Online code collaboration tool Glitch votes to unionize

Copy paste programmers

Employees of online software collaboration tool Glitch today announced their intentions to unionize. The news was made official by the Communications Workers of America Union, the largest media and communications labor union in the U.S. The move comes after “90% of the workers indicated their support for joining CWA and authorized CWA to be their bargaining representative,” according to a release.

The company is the latest in a recent string of startups whose employees have sought to unionize. Most notable among them is Kickstarter, which announced the decision last month. The list also includes Spin, Instacart and Pittsburgh-based Google employees.

Glitch will join the CWA Local 1101, as part of the Campaign to Organize Digital Employees (CODE-CWA) initiative, which was launched back in January.

“CODE-CWA is committed to helping workers fight for improvements throughout the tech and game development industries, which too often take advantage of workers’ skills without listening to their input on issues that affect them on the job,” CODE’s Emma Kinema, said in a release. “Glitch workers’ overwhelming support for forming a union highlights the importance of organizing efforts in the industry, as well as CWA’s success in driving progressive changes for workers across corporations both large and small in the telecom, media, tech and game development industries.”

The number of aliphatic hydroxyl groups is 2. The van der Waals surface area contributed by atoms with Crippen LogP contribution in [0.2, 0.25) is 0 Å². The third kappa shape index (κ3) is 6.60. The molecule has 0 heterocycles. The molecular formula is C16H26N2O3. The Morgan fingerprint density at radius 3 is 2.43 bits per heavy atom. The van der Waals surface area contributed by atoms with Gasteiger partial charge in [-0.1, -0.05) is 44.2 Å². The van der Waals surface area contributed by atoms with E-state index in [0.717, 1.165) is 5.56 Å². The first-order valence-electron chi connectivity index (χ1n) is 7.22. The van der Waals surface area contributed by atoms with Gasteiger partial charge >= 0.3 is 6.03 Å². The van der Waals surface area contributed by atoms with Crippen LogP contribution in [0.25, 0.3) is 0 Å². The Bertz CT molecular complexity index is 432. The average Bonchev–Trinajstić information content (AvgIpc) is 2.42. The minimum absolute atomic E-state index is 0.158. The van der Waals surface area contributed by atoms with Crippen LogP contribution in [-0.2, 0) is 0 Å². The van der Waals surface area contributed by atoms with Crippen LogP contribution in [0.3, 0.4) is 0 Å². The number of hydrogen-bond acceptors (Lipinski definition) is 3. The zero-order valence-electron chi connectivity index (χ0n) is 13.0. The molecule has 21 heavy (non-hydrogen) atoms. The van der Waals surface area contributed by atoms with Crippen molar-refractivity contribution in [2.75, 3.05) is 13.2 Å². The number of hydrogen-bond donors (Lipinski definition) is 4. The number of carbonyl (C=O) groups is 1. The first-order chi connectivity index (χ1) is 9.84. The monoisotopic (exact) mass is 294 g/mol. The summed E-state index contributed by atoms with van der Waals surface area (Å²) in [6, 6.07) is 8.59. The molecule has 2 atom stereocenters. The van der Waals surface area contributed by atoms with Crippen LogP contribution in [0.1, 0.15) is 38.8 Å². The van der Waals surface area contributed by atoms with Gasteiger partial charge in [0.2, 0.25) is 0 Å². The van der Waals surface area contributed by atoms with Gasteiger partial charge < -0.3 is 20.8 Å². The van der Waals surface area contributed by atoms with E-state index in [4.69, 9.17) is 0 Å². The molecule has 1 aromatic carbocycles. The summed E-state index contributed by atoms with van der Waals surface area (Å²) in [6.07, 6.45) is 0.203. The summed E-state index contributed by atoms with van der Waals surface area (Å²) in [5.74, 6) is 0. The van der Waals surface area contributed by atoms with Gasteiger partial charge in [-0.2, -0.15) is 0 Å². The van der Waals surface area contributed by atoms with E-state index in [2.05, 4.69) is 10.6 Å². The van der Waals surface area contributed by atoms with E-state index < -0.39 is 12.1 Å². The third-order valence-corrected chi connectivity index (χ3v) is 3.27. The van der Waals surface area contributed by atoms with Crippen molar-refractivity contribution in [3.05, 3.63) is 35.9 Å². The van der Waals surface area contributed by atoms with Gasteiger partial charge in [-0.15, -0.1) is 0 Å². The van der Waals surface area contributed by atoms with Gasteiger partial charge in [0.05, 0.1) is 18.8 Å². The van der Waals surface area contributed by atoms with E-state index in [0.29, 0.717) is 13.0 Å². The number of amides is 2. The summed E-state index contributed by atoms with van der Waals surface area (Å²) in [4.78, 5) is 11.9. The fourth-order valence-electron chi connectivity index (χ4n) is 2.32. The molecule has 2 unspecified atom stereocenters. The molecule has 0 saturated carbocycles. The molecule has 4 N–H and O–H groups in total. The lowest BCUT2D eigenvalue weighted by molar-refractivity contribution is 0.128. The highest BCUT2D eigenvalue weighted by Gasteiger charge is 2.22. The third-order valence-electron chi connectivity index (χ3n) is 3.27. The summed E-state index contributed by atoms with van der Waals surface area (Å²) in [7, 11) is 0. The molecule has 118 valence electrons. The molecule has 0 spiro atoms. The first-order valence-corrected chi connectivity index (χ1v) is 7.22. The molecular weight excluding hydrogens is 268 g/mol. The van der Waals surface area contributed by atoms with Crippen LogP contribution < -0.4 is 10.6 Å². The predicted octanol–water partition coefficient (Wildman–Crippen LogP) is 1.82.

Today also marks Glitch’s third anniversary, as noted by founder Anil Dash. The service was launched as Fog Creek Software, designed to provide an online community where users can upload and remix software projects. We have reached out to Glitch and Dash about the news. We will update accordingly. From the release, however, the bargaining sounds like it has thus far been more painless than other companies’ efforts. 

“We look forward to bargaining with Glitch management,” CWA Local 1101 president, Keith Purce, said in the release. “We appreciate that unlike so many employers, the Glitch management team decided to respect the rights of its workforce to choose union representation without fear or coercion.”